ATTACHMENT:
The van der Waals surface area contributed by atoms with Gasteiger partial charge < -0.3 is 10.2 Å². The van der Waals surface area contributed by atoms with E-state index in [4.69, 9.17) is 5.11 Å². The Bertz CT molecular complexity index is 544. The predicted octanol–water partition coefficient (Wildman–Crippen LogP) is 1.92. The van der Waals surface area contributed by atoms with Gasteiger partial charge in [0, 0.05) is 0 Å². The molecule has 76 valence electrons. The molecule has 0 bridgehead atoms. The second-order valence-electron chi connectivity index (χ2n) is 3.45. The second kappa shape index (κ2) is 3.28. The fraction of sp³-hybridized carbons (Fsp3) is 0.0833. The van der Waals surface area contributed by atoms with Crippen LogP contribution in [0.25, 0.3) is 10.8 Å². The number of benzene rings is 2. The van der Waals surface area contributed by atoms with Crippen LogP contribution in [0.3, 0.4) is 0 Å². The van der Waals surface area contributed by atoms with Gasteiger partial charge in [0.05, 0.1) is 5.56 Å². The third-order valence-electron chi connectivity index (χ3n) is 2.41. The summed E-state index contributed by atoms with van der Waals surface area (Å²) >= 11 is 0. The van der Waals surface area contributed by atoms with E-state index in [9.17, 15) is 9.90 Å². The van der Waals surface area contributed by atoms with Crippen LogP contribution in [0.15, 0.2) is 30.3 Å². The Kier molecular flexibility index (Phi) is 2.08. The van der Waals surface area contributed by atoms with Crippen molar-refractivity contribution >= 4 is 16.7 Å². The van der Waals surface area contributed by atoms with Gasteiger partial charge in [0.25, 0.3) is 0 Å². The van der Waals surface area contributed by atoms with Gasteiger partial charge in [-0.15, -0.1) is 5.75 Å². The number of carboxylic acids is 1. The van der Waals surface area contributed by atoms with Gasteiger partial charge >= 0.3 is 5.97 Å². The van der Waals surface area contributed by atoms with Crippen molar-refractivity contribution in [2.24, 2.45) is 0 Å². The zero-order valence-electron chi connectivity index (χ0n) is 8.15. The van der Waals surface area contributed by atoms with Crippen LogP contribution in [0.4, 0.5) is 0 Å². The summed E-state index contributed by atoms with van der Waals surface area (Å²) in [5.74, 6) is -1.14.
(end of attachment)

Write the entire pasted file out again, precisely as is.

The van der Waals surface area contributed by atoms with Gasteiger partial charge < -0.3 is 10.2 Å². The van der Waals surface area contributed by atoms with E-state index in [4.69, 9.17) is 5.11 Å². The Bertz CT molecular complexity index is 544. The predicted octanol–water partition coefficient (Wildman–Crippen LogP) is 1.92. The van der Waals surface area contributed by atoms with Gasteiger partial charge in [0, 0.05) is 0 Å². The molecule has 76 valence electrons. The molecule has 0 bridgehead atoms. The second-order valence-electron chi connectivity index (χ2n) is 3.45. The second kappa shape index (κ2) is 3.28. The fraction of sp³-hybridized carbons (Fsp3) is 0.0833. The van der Waals surface area contributed by atoms with Crippen LogP contribution in [0.25, 0.3) is 10.8 Å². The number of benzene rings is 2. The van der Waals surface area contributed by atoms with Crippen LogP contribution in [0.3, 0.4) is 0 Å². The van der Waals surface area contributed by atoms with Gasteiger partial charge in [0.05, 0.1) is 5.56 Å². The third-order valence-electron chi connectivity index (χ3n) is 2.41. The summed E-state index contributed by atoms with van der Waals surface area (Å²) >= 11 is 0. The van der Waals surface area contributed by atoms with E-state index in [9.17, 15) is 9.90 Å². The van der Waals surface area contributed by atoms with Crippen LogP contribution in [0.15, 0.2) is 30.3 Å². The Kier molecular flexibility index (Phi) is 2.08. The van der Waals surface area contributed by atoms with Crippen molar-refractivity contribution >= 4 is 16.7 Å². The van der Waals surface area contributed by atoms with Gasteiger partial charge in [0.25, 0.3) is 0 Å². The van der Waals surface area contributed by atoms with Gasteiger partial charge in [-0.15, -0.1) is 5.75 Å². The number of carboxylic acids is 1. The van der Waals surface area contributed by atoms with Gasteiger partial charge >= 0.3 is 5.97 Å². The van der Waals surface area contributed by atoms with Crippen molar-refractivity contribution in [2.24, 2.45) is 0 Å². The zero-order valence-electron chi connectivity index (χ0n) is 8.15. The van der Waals surface area contributed by atoms with Crippen LogP contribution in [0.4, 0.5) is 0 Å². The summed E-state index contributed by atoms with van der Waals surface area (Å²) in [5.74, 6) is -1.14.